It seems like everything is happening at the same time this weekend. Besides Carpa 5 there is the Art in the Environment Nordic symposium 2017 in Vartiosaari. I managed to see the end of one performance by Anna Rubio at HIAP in Suomenlinna, which is part of the symposium, that is all. Then there is the event I am performing at in Odense, organised by Nordic Performance Art (a slightly misleading name, I guess). Moreover, one of my videos is shown as part of a screening curated by Leena Kela at an event called Meetings – Video and performance art festival in Mid- and western Jutland in Denmark on the same day. And then there is probably many other interesting things going on, but as one cannot be everywhere at once, one has to trust that anywhere is the right place for that moment…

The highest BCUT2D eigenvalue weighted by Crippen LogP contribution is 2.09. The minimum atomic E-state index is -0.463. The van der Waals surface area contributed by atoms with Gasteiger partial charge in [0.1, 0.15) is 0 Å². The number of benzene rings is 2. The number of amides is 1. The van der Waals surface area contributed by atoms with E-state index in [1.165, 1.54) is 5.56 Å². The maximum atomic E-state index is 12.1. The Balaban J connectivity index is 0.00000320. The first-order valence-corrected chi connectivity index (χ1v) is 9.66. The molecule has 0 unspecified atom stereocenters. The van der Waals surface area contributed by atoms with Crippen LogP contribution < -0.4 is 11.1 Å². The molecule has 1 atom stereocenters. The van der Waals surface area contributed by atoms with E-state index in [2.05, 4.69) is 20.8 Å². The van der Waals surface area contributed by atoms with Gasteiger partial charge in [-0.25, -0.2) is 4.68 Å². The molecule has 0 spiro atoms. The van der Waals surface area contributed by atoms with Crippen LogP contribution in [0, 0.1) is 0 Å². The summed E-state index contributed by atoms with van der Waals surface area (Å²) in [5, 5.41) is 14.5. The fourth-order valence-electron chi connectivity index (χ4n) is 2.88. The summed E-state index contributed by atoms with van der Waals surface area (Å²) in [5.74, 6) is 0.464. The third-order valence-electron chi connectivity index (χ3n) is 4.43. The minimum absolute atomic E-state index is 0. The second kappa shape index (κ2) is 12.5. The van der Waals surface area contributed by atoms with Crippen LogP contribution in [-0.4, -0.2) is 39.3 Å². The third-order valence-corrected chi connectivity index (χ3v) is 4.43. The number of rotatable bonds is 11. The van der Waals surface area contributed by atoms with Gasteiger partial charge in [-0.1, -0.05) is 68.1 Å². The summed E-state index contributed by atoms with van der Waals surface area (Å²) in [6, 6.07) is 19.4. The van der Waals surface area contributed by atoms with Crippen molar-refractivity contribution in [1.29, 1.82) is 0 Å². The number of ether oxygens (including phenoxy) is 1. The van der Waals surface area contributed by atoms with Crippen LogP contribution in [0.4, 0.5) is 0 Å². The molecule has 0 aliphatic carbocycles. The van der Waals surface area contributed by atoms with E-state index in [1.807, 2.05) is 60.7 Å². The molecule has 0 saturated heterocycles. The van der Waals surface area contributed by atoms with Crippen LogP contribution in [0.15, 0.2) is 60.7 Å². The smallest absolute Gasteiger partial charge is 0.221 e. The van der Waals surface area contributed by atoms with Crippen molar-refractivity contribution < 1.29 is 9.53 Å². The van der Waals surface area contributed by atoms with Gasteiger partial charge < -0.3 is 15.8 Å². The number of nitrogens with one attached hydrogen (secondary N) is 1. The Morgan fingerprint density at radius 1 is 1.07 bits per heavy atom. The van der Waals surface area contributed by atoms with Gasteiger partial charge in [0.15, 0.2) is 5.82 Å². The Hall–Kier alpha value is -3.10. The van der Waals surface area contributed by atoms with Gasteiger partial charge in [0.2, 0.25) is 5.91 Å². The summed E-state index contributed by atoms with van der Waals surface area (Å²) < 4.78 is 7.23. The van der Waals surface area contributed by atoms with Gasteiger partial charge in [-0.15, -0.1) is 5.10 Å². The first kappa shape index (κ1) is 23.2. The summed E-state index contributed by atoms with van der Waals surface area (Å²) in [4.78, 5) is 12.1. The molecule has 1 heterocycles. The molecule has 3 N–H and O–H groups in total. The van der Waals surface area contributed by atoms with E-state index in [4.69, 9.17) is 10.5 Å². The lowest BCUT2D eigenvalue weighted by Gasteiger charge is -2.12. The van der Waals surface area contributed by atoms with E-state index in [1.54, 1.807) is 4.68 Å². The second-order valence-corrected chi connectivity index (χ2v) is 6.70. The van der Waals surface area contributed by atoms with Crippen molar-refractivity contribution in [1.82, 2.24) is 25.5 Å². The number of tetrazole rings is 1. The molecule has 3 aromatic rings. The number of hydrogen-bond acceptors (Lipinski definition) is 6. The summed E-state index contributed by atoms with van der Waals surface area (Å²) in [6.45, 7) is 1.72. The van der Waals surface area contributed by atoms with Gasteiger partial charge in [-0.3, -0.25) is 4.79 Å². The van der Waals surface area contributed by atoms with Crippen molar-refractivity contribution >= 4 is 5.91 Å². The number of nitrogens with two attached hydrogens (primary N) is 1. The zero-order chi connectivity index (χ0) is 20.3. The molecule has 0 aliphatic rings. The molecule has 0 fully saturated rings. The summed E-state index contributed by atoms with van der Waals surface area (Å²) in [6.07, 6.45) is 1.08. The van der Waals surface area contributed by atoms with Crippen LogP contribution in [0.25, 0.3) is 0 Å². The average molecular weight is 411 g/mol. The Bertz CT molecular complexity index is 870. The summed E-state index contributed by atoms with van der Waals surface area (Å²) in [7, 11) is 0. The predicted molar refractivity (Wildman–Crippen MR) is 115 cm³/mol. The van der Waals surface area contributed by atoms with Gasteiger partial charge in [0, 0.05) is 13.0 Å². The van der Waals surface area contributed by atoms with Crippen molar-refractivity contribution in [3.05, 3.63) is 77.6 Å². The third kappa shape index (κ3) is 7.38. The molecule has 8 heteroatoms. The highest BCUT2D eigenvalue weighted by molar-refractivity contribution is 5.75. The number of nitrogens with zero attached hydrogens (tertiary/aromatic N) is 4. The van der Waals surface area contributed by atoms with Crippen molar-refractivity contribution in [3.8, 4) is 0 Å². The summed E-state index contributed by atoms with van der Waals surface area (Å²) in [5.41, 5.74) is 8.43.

For once it was easy to find the tree of the month for my tree calendar – based on the ancient celtic tree calendar – namely the hazel, whose month (according to one version of the calendar) is from 5 August to 1 September. I found a nice group of hazels growing next to the path following the shore near Herttoniemi Manor from a map on the internet that listed fruit trees and bushes with berries in Helsinki. These hazels did not have any nuts, though, or hardly any traces of them, really. But they looked thriving and there was no doubt they were representatives of the common hazel, Corylus Avellana. I walked among them and tried to find a suitable framing for the image, including some water but not the houses. At first I sat on a rock next to one of the hazels near the path, and placed my camera in the middle of the bushes. Then I tried to find animate with more space and placed the camera on the lawn, standing in or amongst the branches holding on to one of the thicker stems. In Finnish there is a satin “kolmas kerta toden sanoo”, meaning something like “the third time is the real one”. And that proved correct this time. For the third image I found a bush with several stems bowed in a way that I could venture to sit on them, actually sitting in the small tree, and that version seemed like the nicest one, despite the darkening of the sky towards the end. Only when I left the park and walked back towards the metro station, returning to the city centre, did the rain start.